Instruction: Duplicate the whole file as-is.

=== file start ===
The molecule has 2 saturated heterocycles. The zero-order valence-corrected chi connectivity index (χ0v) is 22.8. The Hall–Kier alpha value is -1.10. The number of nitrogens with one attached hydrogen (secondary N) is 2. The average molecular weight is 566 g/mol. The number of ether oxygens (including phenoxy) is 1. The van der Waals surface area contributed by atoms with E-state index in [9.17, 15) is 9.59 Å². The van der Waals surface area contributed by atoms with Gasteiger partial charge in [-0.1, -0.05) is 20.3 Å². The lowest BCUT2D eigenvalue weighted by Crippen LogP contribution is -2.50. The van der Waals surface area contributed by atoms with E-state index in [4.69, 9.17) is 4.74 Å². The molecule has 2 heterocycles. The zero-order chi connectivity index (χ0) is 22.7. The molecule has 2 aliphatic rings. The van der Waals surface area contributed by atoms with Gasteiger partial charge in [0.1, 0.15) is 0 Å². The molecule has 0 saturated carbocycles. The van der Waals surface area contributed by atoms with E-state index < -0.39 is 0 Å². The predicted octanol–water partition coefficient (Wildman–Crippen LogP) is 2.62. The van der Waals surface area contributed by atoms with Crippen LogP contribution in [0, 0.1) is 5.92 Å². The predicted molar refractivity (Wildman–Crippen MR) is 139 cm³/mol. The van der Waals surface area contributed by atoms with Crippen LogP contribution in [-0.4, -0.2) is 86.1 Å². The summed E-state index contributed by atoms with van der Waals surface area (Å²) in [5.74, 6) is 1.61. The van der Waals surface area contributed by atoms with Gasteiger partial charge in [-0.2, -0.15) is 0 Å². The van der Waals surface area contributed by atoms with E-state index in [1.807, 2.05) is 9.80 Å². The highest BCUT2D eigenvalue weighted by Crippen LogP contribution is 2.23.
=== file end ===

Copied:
The molecule has 2 saturated heterocycles. The zero-order valence-corrected chi connectivity index (χ0v) is 22.8. The Hall–Kier alpha value is -1.10. The number of nitrogens with one attached hydrogen (secondary N) is 2. The average molecular weight is 566 g/mol. The number of ether oxygens (including phenoxy) is 1. The van der Waals surface area contributed by atoms with E-state index in [9.17, 15) is 9.59 Å². The van der Waals surface area contributed by atoms with Gasteiger partial charge in [-0.1, -0.05) is 20.3 Å². The lowest BCUT2D eigenvalue weighted by Crippen LogP contribution is -2.50. The van der Waals surface area contributed by atoms with E-state index in [4.69, 9.17) is 4.74 Å². The molecule has 2 heterocycles. The zero-order chi connectivity index (χ0) is 22.7. The molecule has 2 aliphatic rings. The van der Waals surface area contributed by atoms with Gasteiger partial charge in [0.1, 0.15) is 0 Å². The molecule has 0 saturated carbocycles. The van der Waals surface area contributed by atoms with E-state index < -0.39 is 0 Å². The predicted octanol–water partition coefficient (Wildman–Crippen LogP) is 2.62. The van der Waals surface area contributed by atoms with Crippen LogP contribution in [0, 0.1) is 5.92 Å². The predicted molar refractivity (Wildman–Crippen MR) is 139 cm³/mol. The van der Waals surface area contributed by atoms with Crippen LogP contribution in [-0.4, -0.2) is 86.1 Å². The summed E-state index contributed by atoms with van der Waals surface area (Å²) in [5.74, 6) is 1.61. The van der Waals surface area contributed by atoms with Gasteiger partial charge in [-0.2, -0.15) is 0 Å². The van der Waals surface area contributed by atoms with E-state index in [1.807, 2.05) is 9.80 Å². The highest BCUT2D eigenvalue weighted by Crippen LogP contribution is 2.23.